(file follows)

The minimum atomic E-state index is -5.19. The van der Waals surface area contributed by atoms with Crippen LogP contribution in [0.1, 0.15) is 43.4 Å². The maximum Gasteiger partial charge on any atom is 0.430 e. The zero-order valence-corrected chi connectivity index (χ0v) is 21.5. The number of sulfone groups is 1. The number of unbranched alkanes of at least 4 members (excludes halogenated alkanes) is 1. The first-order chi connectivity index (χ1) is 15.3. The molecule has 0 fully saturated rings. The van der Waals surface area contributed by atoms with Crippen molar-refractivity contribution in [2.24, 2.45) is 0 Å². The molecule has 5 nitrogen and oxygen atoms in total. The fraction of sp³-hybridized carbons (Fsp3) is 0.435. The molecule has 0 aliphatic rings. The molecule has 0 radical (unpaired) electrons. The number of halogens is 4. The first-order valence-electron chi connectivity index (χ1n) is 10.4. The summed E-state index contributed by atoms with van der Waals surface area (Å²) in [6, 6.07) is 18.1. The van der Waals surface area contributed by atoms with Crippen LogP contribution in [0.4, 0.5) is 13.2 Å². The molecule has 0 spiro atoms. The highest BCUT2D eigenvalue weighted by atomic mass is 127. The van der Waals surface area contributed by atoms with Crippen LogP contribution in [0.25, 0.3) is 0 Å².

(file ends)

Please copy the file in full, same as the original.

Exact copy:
The minimum atomic E-state index is -5.19. The van der Waals surface area contributed by atoms with Crippen LogP contribution in [0.1, 0.15) is 43.4 Å². The maximum Gasteiger partial charge on any atom is 0.430 e. The zero-order valence-corrected chi connectivity index (χ0v) is 21.5. The number of sulfone groups is 1. The number of unbranched alkanes of at least 4 members (excludes halogenated alkanes) is 1. The first-order chi connectivity index (χ1) is 15.3. The molecule has 0 fully saturated rings. The van der Waals surface area contributed by atoms with Crippen molar-refractivity contribution in [2.24, 2.45) is 0 Å². The molecule has 5 nitrogen and oxygen atoms in total. The fraction of sp³-hybridized carbons (Fsp3) is 0.435. The molecule has 0 aliphatic rings. The molecule has 0 radical (unpaired) electrons. The number of halogens is 4. The first-order valence-electron chi connectivity index (χ1n) is 10.4. The summed E-state index contributed by atoms with van der Waals surface area (Å²) in [6, 6.07) is 18.1. The van der Waals surface area contributed by atoms with Crippen LogP contribution in [0.4, 0.5) is 13.2 Å². The molecule has 0 spiro atoms. The highest BCUT2D eigenvalue weighted by atomic mass is 127. The van der Waals surface area contributed by atoms with Crippen LogP contribution in [0.25, 0.3) is 0 Å².